The two electoral videos were displayed as non-skippable pre-rolls on a large host of websites – news, business, sports, games, food, etc. Our budget allowed us to fund around one million impressions in total. We instructed the professional company to use a bidding strategy that would allow each municipality to receive a number of impressions proportional to its size. The targeted ratio of impressions to citizens was around 57%. IN the end, almost 850,000 impressions were deployed and almost 600,000 individuals were reached – avoiding double counting.

The municipalities for the field experiment were selected among those with between 2,500 and 15,000 inhabitants and with sufficient digital penetration, in order for the electoral campaign to be effective. Within each of the six regions, triplets of municipalities were formed by minimising a measure of distance on relevant political characteristics and randomly selected to obtain 300 municipalities (i.e. 100 triplets). Within each triplet, municipalities were randomly assigned to be treated with one of the two videos or to be a control. Figure 1 shows the treated and control municipalities in a map of Italy. 

Figure 1

Figure 1

The cost effectiveness of dissuading voters 

Programmatic advertisement was quite effective – 59% of the viewers watched the videos until the end (i.e. 30 seconds) and three quarters watched them for at least 15 seconds. Some differences between the two videos however, however. The video with a direct attack on the credibility of the populist politicians was more effective in capturing viewers’ attention than the video providing the partisan informational content. The ‘use the same weapons’ strategy was also more successful than the ‘win the argument’ strategy in affecting the electoral results. The video attacking the credibility of the populist politicians induced a reduction in turnout rate of almost 2 percentage points – corresponding to a drop of 3.3% in the total number of votes. This demobilising effect was stronger among potential supporters of the constitutional reforms (‘Yes’ voters). In fact, the associated reduction in the ‘Yes’ vote share was around 0.5 percentage points. These estimates are consistent with a 4% reduction in the number of ‘Yes’ votes and with a 1.7% reduction in the number of ‘No’ votes. The ‘use the same weapons’ strategy was thus very effective in demobilising voters. The persuasion rate (DellaVigna and Gentzkow 2010) to abstain is equal to 11.2%, while the persuasion rate to oppose the reform (i.e. vote ‘No’) is 2.6%.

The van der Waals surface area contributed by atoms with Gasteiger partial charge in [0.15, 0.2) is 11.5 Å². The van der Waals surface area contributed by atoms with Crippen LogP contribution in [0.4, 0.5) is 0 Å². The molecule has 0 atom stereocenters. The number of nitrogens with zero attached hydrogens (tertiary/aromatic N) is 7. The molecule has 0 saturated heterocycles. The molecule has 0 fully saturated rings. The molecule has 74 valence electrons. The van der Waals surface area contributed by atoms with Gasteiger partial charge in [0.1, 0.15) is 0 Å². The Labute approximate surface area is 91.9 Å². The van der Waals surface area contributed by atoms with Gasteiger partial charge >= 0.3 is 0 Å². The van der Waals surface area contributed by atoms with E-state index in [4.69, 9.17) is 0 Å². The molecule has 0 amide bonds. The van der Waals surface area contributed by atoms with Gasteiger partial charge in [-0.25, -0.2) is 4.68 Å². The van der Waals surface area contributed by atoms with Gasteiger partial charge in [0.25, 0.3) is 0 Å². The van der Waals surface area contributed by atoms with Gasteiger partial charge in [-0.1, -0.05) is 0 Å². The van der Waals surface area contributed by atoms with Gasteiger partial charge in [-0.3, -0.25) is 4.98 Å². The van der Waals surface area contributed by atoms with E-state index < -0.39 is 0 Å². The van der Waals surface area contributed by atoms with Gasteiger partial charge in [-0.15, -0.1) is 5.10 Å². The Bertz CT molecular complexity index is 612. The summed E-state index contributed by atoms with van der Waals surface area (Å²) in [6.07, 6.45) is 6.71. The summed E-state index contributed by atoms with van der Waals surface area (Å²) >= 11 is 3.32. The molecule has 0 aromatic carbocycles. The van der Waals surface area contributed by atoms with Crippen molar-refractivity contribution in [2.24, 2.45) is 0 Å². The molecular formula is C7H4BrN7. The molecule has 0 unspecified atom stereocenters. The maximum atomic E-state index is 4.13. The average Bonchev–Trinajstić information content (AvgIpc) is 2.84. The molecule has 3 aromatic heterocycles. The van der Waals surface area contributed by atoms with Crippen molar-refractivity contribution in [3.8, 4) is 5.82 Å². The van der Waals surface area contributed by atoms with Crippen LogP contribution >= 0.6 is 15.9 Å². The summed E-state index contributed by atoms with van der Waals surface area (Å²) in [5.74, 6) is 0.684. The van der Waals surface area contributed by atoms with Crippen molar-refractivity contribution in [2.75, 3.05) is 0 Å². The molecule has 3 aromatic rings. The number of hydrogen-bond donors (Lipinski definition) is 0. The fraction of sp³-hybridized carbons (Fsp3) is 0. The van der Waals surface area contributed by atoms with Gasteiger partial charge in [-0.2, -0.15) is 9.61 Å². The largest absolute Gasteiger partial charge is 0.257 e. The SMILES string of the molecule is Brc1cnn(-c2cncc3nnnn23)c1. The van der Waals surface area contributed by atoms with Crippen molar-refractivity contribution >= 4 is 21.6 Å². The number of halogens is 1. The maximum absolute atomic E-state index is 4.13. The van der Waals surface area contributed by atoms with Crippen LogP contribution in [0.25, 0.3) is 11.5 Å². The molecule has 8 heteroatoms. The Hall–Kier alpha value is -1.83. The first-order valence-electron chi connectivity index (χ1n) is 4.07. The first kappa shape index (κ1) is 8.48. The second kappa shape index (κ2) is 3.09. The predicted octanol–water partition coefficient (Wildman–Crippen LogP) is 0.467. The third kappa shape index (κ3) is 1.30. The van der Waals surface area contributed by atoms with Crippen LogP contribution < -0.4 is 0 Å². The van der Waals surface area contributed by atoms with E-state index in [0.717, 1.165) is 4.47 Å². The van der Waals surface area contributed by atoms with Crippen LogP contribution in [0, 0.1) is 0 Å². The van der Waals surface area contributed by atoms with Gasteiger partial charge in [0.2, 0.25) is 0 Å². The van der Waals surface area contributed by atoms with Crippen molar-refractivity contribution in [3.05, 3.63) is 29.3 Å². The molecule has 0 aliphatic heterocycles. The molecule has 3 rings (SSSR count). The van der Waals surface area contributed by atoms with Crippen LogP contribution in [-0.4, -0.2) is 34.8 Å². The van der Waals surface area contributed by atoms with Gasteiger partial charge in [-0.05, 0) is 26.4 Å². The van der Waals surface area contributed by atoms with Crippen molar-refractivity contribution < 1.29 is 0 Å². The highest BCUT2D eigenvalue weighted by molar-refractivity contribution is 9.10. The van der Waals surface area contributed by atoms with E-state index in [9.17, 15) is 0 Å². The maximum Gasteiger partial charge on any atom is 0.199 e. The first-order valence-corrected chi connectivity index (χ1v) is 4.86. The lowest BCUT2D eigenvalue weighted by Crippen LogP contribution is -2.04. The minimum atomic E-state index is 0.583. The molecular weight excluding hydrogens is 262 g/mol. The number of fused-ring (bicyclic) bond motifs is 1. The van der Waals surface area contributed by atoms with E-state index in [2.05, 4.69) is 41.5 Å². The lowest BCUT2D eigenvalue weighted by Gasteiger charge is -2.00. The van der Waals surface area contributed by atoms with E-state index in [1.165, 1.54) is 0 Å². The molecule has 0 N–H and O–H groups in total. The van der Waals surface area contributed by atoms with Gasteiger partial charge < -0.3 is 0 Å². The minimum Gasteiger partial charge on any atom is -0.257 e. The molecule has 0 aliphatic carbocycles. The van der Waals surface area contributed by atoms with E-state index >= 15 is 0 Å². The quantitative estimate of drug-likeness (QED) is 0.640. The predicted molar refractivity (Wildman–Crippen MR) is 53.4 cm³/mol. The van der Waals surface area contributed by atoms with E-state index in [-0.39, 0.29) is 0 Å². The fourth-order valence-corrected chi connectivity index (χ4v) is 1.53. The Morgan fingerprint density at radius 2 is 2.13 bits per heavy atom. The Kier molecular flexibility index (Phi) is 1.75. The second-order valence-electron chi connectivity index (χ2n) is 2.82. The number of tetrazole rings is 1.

The persuasion rates on the abstentions are in line with those found in the ‘get out the vote’ literature using canvassing (Pons 2018, Green et al. 2003) or the TV (Della Vigna and Kaplan 2007, Enikolopov et al. 2011). Yet, the costs are quite smaller. According to Green and Gerber (2019), the cost per additional person induced to vote – using door-to-door, phone or election festival days – is at least €30. According to our experiment, the cost of dissuading one person from voting associated with showing the ‘use the same weapons’ video through programmatic advertisement amounts to only €2. Of course, having traditional parties exploiting this ‘use the same weapons’ strategy may have different costs in terms of increasingly toxic messages during the electoral campaign and a reduction in political participation, which would add to the existing costs of populism (Funke et al. 2021). However, in terms of campaign implications, our findings suggest that traditional parties, when devising their strategy to (best) respond to populist parties on populist issues, should also consider demobilisation rather than persuasion.